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Montevideo, May 27th 2019 - 12:23 UTC

White House defends stimulus plan in spite of soaring unemployment

Saturday, July 18th 2009 - 14:47 UTC
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Economic advisor Lawrence Summers says job creation will peak at the end of 2010 Economic advisor Lawrence Summers says job creation will peak at the end of 2010

United States President Barack Obama's 787 billion US dollars stimulus package is working, top White House economic adviser Lawrence Summers insisted on Friday. And although unemployment is a “major area of concern”, Mr Summers said rising joblessness does not prove that the stimulus “is falling short”.

The effect of the stimulus on jobs will peak at the end of 2010, he said.

Continuing to stimulate the economy takes precedence over cutting America's growing deficit, Mr Summers added.

“We were at the brink of catastrophe at the beginning of the year, but we have walked some substantial distance back from the abyss,” Mr Summers said in a speech at the Peterson Institute for International Economics in Washington.

To support his conclusion, Mr Summers pointed to surveys showing that a majority of businesses now expect the market to improve.

He also said that a number of private forecasters are predicting positive GDP growth in the US second half of 2009.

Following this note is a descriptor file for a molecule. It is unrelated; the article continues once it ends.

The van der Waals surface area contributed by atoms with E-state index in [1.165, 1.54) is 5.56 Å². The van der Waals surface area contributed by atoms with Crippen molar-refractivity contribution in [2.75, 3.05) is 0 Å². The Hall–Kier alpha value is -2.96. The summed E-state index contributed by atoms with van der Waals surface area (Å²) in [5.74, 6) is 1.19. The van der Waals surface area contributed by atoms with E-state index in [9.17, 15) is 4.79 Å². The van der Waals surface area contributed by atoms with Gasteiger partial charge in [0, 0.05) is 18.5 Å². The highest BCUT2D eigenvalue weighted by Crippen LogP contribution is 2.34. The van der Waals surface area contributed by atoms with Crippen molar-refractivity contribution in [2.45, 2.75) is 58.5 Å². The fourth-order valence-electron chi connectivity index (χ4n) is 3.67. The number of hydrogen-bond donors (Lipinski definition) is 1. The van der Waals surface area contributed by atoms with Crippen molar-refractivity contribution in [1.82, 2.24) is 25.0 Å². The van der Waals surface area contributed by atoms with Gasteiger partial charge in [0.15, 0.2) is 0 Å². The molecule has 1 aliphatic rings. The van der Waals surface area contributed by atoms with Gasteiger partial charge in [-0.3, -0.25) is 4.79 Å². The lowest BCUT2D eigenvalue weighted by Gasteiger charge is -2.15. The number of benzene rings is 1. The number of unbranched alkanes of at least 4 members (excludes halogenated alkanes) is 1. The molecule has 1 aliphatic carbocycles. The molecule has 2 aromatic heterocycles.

“It is true that unemployment is substantially higher and job loss has been greater than most observers predicted last winter, and that unemployment is likely to rise in the coming months,” Mr Summers admitted.

”But contrary to a significant amount of commentary, this does not provide a basis for concluding that the (stimulus package) is falling short of its goals,“ he added.

The White House projected that ”only a very small part of the total job creation expected from the stimulus would take place by the end of the second quarter (of 2009),“ he explained.

”Given lags in spending and hiring, the peak impact of the stimulus on jobs was expected to be achieved at the end of 2010.“

Mr Summers dismissed concerns about the rising deficit, and rejected the claim that government stimulus spending could trigger a damaging inflationary spiral.

”The greatest risk to future US deficits would be uncontrolled economic contraction in the United States,” he maintained. (BBC).-

Categories: Economy, United States.

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